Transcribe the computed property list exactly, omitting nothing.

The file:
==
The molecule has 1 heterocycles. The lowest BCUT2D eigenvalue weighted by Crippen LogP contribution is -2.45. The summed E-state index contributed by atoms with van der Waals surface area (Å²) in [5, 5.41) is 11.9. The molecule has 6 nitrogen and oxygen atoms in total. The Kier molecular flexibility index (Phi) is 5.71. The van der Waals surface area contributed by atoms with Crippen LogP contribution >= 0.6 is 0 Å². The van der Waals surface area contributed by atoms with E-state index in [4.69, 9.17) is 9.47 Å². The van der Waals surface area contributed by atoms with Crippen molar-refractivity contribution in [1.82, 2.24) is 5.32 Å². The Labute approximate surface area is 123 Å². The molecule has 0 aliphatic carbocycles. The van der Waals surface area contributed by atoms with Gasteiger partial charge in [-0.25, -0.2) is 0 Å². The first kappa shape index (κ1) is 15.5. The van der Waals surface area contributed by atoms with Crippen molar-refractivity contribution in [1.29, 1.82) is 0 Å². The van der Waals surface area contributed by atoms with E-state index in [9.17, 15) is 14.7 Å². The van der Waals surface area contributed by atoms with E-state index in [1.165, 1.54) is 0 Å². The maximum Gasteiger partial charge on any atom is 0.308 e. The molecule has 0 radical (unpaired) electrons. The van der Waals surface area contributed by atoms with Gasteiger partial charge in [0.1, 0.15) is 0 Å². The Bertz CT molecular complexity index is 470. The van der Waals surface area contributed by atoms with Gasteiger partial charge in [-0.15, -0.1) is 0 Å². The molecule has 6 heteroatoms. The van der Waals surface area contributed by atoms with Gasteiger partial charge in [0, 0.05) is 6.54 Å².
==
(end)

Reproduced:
The molecule has 1 heterocycles. The lowest BCUT2D eigenvalue weighted by Crippen LogP contribution is -2.45. The summed E-state index contributed by atoms with van der Waals surface area (Å²) in [5, 5.41) is 11.9. The molecule has 6 nitrogen and oxygen atoms in total. The Kier molecular flexibility index (Phi) is 5.71. The van der Waals surface area contributed by atoms with Crippen LogP contribution >= 0.6 is 0 Å². The van der Waals surface area contributed by atoms with E-state index in [4.69, 9.17) is 9.47 Å². The van der Waals surface area contributed by atoms with Crippen molar-refractivity contribution in [1.82, 2.24) is 5.32 Å². The Labute approximate surface area is 123 Å². The molecule has 0 aliphatic carbocycles. The van der Waals surface area contributed by atoms with Gasteiger partial charge in [-0.25, -0.2) is 0 Å². The first kappa shape index (κ1) is 15.5. The van der Waals surface area contributed by atoms with Crippen molar-refractivity contribution in [1.29, 1.82) is 0 Å². The van der Waals surface area contributed by atoms with E-state index in [9.17, 15) is 14.7 Å². The van der Waals surface area contributed by atoms with E-state index in [1.165, 1.54) is 0 Å². The maximum Gasteiger partial charge on any atom is 0.308 e. The molecule has 0 radical (unpaired) electrons. The van der Waals surface area contributed by atoms with Gasteiger partial charge in [0.1, 0.15) is 0 Å². The Bertz CT molecular complexity index is 470. The van der Waals surface area contributed by atoms with Gasteiger partial charge in [-0.15, -0.1) is 0 Å². The molecule has 6 heteroatoms. The van der Waals surface area contributed by atoms with Gasteiger partial charge in [0, 0.05) is 6.54 Å².